San Andreas, CA — A small group of discontented District 2 residents have fired a shot off the bow. The blow has taken the form of 20 undersigning signatures on a notice of intention to circulate a recall petition against Calaveras Supervisor Jack Garamendi.
In a nutshell, the document alleges his support for commercial cannabis cultivation regulation shows disregard for his grower-heavy district’s safety and well-being — and that the district deserves better representation from one who would not ignore those responsibilities or force a personal political agenda.
Garamendi says he was served the letter at his own front gate last Thursday afternoon although county elections officials had yet to see it arrive on their end by Friday evening; offices were closed yesterday due to a federal holiday. A copy obtained by Clarke Broadcasting indicates the 20 signer/proponents are seeking his removal from the District 2 Supervisor’s seat and a recall election to elect a successor.
Pro-ban District 2 Constituents State Their Side
The group’s letter purports that commercial cultivation has brought an increase in violent crime, environmental pollution and has put the community’s children and youth at the risk of a Schedule 1 drug. It further states that attempts at regulating commercial grows has only worsened the problem; that Garamendi, by ignoring pleas for a ban among his constituents; also that he failed to properly report on outside meetings as assigned to as a board representative on various committees.
The letter additionally provides two examples of such meetings. One with the Fish & Game Commission during which the petitioners allege the agency publicly reported that it could not cleanup, monitor or identify environmental problems on cannabis grows. The other was a gathering by the Foothills Rising group, which they say is advocating that Calaveras become a sanctuary county. The petitioners allude that Garamendi supported the meeting but seems to ignore “all the negative news regarding the criminal pot cartel’s activities” in the county.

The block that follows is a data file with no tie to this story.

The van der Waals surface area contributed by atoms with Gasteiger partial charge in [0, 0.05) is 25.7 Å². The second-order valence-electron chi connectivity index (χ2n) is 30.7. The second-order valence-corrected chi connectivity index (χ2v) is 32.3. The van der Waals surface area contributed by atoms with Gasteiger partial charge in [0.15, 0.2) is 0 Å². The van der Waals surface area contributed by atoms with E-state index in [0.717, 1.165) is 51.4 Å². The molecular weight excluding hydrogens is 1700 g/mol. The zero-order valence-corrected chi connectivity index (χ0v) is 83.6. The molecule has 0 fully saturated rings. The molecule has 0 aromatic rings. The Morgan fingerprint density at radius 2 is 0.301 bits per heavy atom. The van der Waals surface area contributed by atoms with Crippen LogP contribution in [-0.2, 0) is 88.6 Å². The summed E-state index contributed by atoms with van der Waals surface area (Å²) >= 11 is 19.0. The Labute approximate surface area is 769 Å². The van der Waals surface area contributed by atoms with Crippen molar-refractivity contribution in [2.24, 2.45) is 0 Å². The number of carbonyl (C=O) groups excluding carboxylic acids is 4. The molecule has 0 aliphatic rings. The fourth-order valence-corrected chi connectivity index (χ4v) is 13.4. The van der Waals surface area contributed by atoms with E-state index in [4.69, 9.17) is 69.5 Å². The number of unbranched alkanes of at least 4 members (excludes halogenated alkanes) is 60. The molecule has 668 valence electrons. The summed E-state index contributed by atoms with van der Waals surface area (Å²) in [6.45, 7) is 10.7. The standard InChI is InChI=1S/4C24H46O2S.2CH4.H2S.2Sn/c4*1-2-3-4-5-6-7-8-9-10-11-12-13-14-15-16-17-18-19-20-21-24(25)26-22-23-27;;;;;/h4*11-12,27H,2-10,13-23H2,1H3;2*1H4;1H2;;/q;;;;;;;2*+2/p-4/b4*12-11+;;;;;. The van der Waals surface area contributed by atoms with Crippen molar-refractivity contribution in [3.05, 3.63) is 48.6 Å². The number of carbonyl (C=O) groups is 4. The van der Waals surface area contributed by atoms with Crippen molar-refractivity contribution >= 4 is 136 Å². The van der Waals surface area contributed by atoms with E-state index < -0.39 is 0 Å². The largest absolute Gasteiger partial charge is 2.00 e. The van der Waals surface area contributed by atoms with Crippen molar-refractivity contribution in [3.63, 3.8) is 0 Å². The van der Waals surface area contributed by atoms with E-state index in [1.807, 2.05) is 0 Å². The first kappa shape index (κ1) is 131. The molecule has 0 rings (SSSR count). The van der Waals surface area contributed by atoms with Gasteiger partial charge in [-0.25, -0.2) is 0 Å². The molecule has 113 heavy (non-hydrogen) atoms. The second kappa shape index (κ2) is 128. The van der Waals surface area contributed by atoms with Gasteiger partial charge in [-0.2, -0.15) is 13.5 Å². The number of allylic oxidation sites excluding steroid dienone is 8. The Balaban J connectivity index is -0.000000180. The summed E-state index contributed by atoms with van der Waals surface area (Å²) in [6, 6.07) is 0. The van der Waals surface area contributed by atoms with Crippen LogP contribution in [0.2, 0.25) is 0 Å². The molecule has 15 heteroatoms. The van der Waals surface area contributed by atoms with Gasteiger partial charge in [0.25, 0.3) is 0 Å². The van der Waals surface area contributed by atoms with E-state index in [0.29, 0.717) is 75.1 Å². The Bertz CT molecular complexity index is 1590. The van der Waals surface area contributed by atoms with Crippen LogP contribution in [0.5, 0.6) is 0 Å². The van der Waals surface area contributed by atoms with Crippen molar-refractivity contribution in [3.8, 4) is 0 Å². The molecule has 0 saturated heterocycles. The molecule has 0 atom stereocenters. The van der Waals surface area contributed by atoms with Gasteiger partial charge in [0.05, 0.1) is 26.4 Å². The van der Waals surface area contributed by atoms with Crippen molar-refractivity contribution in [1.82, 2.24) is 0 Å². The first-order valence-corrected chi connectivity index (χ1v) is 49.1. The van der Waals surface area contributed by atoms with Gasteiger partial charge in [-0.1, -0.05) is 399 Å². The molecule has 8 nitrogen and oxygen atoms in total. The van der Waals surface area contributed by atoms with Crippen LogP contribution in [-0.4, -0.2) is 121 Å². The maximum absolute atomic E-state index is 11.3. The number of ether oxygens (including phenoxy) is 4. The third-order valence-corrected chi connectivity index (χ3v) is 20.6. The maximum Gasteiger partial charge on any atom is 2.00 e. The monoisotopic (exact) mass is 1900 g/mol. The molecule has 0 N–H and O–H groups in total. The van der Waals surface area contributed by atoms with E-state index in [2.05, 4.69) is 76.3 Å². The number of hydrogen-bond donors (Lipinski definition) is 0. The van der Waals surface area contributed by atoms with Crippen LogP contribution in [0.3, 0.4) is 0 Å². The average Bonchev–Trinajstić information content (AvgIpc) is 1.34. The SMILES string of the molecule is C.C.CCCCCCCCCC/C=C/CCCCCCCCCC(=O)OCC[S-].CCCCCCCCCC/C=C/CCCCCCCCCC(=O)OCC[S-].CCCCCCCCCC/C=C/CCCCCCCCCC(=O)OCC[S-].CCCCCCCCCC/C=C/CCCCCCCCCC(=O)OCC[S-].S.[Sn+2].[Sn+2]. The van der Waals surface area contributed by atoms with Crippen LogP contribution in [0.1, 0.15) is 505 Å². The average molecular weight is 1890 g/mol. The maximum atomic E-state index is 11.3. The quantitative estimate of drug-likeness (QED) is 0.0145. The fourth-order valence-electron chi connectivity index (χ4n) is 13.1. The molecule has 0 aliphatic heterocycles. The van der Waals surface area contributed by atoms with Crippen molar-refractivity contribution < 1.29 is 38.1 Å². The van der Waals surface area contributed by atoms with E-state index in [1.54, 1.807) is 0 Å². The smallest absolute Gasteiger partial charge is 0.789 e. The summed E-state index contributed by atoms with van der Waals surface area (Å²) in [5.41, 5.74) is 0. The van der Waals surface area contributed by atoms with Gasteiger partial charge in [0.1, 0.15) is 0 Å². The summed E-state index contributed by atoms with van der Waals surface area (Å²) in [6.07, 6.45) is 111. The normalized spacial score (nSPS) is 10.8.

Among the signers are Rod and Cindy Landrath of Wilseyville; Donald Fallini of Glencoe; Alexander Woodside, III of glencoe; Wayne Woodard of Mokelumne Hill; Andrea Tobias Dellezzara and Gailan Dellezzara of Moklumne Hill; Barbara Woodside of Glencoe; Steven Leiga of Mountain Ranch; Mary and Thomas Hall of Mountain Ranch; Steven McConnell of Mountain Ranch; William and Josephine Ward of Mountain Ranch; Lana and Patrick McCartney of Mokelumne Hill; Kathleen and Frederick Dodge of Mountain Ranch; Jodi Steneck of Mokelumne Hill; Ellen Acosta of Valley Springs (with a listed PO Box address in Mokelumne Hill); John Shaw of Mokelumne Hill; Debbie Bridges Shaw of Mokelumne Hill; Pam Bridges of Wilseyville; Mark Fischer of Valley Springs (with a listed PO address in Mokelumne Hill).
Garamendi Not Buying Their Written Arguments
For his part, Garmendi replies the petition document statements are false and misleading. He states, “I am a fifth generation resident of Calaveras District 2, where I work, live and raise my family. The entire premise that I have a disregard for the safety and well-being of the residents of the county is ridiculous. I am invested in this community and ran for Supervisor to represent the residents of our district and make our community safe, healthy and prosperous.” Continuing, he emphasizes, “I support a highly regulated cannabis industry — because I feel the only way to rid our community of illegal growers is by taxing legal growers, and using the money to fund the Sheriff and enforcement. A ban without enforcement is no ban at all and will harm our environment and community.”
Garamendi also addresses the accusation made by the petitioners that he did not report out on meetings he attended as required, calling the claims as “patently false” as their accusation that he does not care about the environment or the impacts that illegal cannabis farms have on it. Explaining why, he states, “To the point that I spoke to a community group that the petitioners don’t like: I am a non-partisan elected official and as such I will speak to as many groups as possible, seeking their input, be it conservative or liberal — that is my job.”
This month the supervisors plan to review a proposed ban ordinance that recently cleared a Planning Commission review. The controversial measure was created by county staff at the direction of a three-vote majority bloc of supervisors intended to replace the urgency ordinance on commercial medical marijuana that is set to expire next February. It remains to be seen whether the three votes needed to pass it will be there or if the measure might yet be pushed to a “vote of the people” on an election ballot.